Choline Intake During Pregnancy Lowers Stress Levels In Children
A recent study published in the FASEB Journal has found that maternal intake of choline, a nutrient in the B-vitmain group, may modify certain foetal genes to cause sustainable alternations in the stress response throughout the life course.
Choline is a nutrient found in abundance in egg yolks, organ meats and dairy products. Other dietary sources include dark green leafy vegetables, seafood and lecithin.
The purpose of this study was to determine the effect of maternal choline intake during the third trimester of pregnancy on the epigenetic state of cortisol-regulating genes, and their expression, in placenta and cord venous blood.
The hypothalamic-pituitary-adrenal (HPA) axis regulates cortisol production in the body by the adrenal glands, and is sensitive to perinatal epigenetic programming. Epigenetics refers to the effect of environmental influences such as nutrition, stress and toxin exposure on gene expression.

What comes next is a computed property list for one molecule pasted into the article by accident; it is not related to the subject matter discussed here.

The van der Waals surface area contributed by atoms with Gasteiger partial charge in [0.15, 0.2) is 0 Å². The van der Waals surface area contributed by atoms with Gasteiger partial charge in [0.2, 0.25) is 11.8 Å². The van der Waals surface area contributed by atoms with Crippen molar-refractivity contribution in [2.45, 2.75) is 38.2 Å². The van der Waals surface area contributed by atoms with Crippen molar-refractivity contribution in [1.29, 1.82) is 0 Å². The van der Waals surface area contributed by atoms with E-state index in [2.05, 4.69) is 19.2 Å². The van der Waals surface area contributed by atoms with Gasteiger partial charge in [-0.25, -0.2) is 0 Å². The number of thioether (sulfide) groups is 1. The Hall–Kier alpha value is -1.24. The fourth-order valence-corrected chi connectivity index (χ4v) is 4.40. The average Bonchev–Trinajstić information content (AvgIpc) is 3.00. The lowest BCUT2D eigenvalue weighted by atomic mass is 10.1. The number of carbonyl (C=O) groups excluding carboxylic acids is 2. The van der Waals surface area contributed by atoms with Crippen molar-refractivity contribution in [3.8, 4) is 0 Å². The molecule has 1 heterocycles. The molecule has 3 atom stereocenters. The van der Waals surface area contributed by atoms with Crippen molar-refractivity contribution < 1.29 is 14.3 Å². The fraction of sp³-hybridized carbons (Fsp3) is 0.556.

Women took either 930mg or 480mg choline per day, and after 12 weeks of choline intake, women in the higher maternal choline intake group yielded higher placental promoter methylation of the cortisol-regulating genes, corticotropin releasing hormone and glucocorticoid receptor. They were also found to have lower placental CRH transcript abundance, lower cord blood leukocyte promoter methylation of CRH and 33% lower cord plasma cortisol.
This data suggests that maternal choline intake in humans modulates the epigenetic state of genes that regulate fetal HPA axis reactivity as well as the epigenomic status of fetal derived tissues.
Stress is a huge factor involved in modern day chronic disease, so evidence to show that the stress response can be modified via natural means is an important scientific breakthrough.
This research also re-iterates the importance of good nutrition during pregnancy for both mother and child!